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Tuesday, June 10, 2014

American Comic Book Propaganda Versus Japan - 8

Donald Duck has long been one of my literary heroes - because he doesn't wear pants and is a little spitfire, but really, it's because he's funny as the hard-working but sometimes shiftless working class stiff who is stuck looking after his sister's (Ella) three kids (Huey, Dewey and Louie) after some never before or since mentioned mishap.

At least that's the way it is in the comic books. I think in the cartoons his sister was called Dumbella.

Anyway, I do enjoy raiding Donald Duck comics - especially the adventure and mystery ones penned by the man known as "that Good Duck artist", one Unca Carl Barks. (Unca being Uncle, which was the cute way his nephews would call him).

I have a fairly large collection of Disney Duck related books, but I would be lying if I said I had a great one. I don't. I wish I had a complete one - but I do have some beauts.

About 30 years ago at a local Toronto comic book convention - back when comic book conventions were actually about the comic books rather than this nonsensical claptrap that draws out the mediums more nerdier and more needier fan base - I and three of my high school buds, Time Beischlag (I might have botched the spelling), Dave Kasperski and Dave Kunashko, had a table at the show, where by we could put up some of our comic book boxes and sell our wares.

I was the one with the price guide and of course grossly overestimated the condition of my comics and thus my prices - just like everyone else pretty much did.

But, along with purchasing a Conan the Barbarian #5 with a double cover in NM for $17, I also found some comic books that were part of a 1940s cereal giveaway.

While the 1947 Cheerios comic consisted of more than just Disney Ducks, I only had eyes for Donald. And yet… because I had purchased the Conan book, I no longer had enough money to buy this strange little comic book that had a satantic-looking Donald Duck spilling chemicals in a comic entitled "The Atomic Bomb".

The next year, I visited only as a buyer, but did not see that comic anywhere, but instead saw a bunch of 1950 Wheaties comic book giveaways with Donald Duck, so I bought six of the ones featuring Donald Duck.

And yet… over the years of searching and searching, it became quite obvious that I had blown my chance of owning one of the most sought after Donald Duck comic books.

In 1947, Cheerios produced 4 different sets of Disney miniature comic books. Each set contained four different 32 page Disney comic books and could be obtained by sending in 10 cents and a Cheerios box top. In all, a total of 16 Cheerios miniature Disney comics were produced.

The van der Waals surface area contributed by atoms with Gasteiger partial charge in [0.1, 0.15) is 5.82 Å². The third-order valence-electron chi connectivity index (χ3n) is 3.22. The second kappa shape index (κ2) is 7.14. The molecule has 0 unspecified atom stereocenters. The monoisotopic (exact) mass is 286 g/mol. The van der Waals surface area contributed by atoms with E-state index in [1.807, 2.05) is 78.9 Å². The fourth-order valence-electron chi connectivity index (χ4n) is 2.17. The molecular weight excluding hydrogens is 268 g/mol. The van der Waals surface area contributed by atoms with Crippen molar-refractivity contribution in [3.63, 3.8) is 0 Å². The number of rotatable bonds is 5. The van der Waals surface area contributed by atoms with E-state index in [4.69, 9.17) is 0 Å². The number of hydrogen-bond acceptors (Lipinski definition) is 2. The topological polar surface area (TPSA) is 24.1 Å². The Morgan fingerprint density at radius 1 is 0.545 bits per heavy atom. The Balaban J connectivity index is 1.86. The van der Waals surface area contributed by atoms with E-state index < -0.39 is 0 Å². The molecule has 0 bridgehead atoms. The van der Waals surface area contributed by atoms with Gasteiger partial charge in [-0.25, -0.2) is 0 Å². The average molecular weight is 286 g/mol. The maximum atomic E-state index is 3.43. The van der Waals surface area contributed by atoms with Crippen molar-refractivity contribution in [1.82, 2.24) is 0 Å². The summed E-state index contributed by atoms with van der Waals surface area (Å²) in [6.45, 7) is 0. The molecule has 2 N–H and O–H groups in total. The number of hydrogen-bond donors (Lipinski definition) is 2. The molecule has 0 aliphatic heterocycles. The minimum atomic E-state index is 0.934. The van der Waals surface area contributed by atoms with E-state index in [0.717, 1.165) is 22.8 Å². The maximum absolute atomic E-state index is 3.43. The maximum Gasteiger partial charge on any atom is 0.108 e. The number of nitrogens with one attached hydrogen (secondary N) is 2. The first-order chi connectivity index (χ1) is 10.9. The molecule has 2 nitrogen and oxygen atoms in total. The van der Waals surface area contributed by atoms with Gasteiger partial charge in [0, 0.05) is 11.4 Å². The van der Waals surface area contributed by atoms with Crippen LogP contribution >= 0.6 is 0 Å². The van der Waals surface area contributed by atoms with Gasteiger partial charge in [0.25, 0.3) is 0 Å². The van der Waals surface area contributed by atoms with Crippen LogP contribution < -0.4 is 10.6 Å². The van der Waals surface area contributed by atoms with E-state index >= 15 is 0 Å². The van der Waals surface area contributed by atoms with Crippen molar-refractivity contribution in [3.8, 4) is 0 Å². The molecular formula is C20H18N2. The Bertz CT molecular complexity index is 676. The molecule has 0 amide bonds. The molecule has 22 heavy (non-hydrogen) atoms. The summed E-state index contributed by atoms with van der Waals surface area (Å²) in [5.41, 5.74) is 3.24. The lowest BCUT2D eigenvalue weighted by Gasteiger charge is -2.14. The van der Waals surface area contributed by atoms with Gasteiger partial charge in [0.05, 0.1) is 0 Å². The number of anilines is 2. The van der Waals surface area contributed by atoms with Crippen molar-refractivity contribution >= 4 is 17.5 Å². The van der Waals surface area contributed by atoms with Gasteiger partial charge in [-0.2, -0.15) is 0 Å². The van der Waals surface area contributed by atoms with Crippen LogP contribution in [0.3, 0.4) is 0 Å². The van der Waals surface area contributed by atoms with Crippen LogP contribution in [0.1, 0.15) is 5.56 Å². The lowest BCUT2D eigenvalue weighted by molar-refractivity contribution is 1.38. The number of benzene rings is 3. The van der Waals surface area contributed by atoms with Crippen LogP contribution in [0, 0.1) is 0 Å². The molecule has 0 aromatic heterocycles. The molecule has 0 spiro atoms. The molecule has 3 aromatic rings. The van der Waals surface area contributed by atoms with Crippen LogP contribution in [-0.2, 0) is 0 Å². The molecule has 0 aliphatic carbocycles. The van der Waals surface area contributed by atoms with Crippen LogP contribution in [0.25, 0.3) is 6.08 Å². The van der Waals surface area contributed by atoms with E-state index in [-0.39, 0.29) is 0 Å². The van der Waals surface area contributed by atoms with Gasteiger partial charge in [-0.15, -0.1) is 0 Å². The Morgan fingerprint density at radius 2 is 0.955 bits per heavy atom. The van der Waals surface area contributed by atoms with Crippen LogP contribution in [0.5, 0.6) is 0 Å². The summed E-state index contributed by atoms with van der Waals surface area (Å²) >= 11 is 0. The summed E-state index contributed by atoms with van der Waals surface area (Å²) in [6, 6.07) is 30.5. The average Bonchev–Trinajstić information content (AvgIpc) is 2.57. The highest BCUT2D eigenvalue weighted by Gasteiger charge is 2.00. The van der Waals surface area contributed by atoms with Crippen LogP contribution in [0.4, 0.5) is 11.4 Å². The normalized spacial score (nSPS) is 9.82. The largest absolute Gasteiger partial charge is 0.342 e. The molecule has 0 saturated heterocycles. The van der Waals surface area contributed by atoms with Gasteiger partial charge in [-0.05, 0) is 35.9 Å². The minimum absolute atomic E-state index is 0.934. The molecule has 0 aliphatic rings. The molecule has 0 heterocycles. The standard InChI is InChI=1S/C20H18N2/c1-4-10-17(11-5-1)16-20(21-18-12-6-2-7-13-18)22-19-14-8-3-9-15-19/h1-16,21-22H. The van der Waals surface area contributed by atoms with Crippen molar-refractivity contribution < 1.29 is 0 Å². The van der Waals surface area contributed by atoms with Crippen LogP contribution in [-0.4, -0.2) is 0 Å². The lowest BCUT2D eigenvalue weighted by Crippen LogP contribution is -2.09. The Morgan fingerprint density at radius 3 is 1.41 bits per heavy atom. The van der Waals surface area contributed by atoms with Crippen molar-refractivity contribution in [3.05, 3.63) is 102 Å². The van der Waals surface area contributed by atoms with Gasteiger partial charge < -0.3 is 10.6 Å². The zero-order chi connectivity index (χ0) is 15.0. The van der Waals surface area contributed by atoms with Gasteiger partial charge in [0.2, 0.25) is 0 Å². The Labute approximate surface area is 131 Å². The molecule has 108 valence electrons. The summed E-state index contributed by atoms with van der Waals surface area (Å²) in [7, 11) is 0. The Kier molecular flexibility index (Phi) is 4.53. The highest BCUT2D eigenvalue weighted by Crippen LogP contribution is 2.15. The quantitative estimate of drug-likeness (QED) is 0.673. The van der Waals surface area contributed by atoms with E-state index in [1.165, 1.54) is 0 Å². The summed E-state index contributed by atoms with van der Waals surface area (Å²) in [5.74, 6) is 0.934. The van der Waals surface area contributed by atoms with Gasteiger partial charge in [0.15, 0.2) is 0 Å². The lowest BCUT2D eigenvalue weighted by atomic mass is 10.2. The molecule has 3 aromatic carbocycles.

Four of the books belonged to Donald Duck, while the remainder were to other Disney characters. These Cheerio books are all 32-page, full color, newsprint promotional comics measuring 6-7/8-inches x 3-1/8-inches high.

Anyhow, while this story really has nothing to do with Japan per se, it does, in that it has to do with the post-Hiroshima and Nagasaki atomic bombs... and it describes the fears of the whole planet revolving atomic/nuclear weaponry—noting that we could all have something bad happen to us at any moment.

Donald Duck's Atom Bomb (#Y1 1947 ) is the rarest of the Cheerios premiums. Besides being the only one of the bunch to feature story and art by Carl Barks, it was supposed to be one of those comics that Disney vowed never to reprint owing to its horrible, unwholesome nature that should not be fit for kids of THIS day and age to ever read and learn from again.

I understand why Disney wouldn't want to reprint it, but I am doubly impressed that they DID allow it in Walt Disney's Comics And Stories #571 from May 1992 (which I have) and present (mostly below) because the pages and art is ultimately cleaner than the cheaper newsprint the original was printed on.

When the comic was reprinted by the Another Rainbow publishing company Disney made Another Rainbow change the ending so that Donald is giving away "free samples" of his hair restorative in addition to other changes to "soften Donald's attitude."

I'll present MY version from the newer reprint, with a few additions of the original...

The reprint did NOT offer the cover, so this will be from the original... plus, in my reprint, the panels are swapped.
The real title page

Original Last Page - a rich Donald Duck! Who touched up the art drawing the bottles of hair tonic in the reprint?!
And there you have it. Donald comes to dislike the atomic bomb... but will still pursue the mighty atom for more peaceful pursuits such as growing hair... but did anyone else notice that it doesn't make sense? Donald's atom bomb causes hair loss - just like atomic radiation might... so how does he now have an atomic product that GROWS hair?

That seems like a mistake OR we are supposed to believe via missing story that Donald Duck has now invented a cure for baldness (caused radiation?).

Obviously this is a one-shot story that doesn't match anything Donald had done previously or since - Donald is a lucky inventor or who often learns about things the hard way - but when did he get smart enough to construct an atomic bomb or even a bomb with radiation? Or even find a cure for baldness? Or even less likely, find a way to make money?

In only a few stories has Donald Duck actually come out well ahead like he does in this one. Get it? Bald. Ahead. Bwa-ha-ha-ha-ha!

Andrew Joseph

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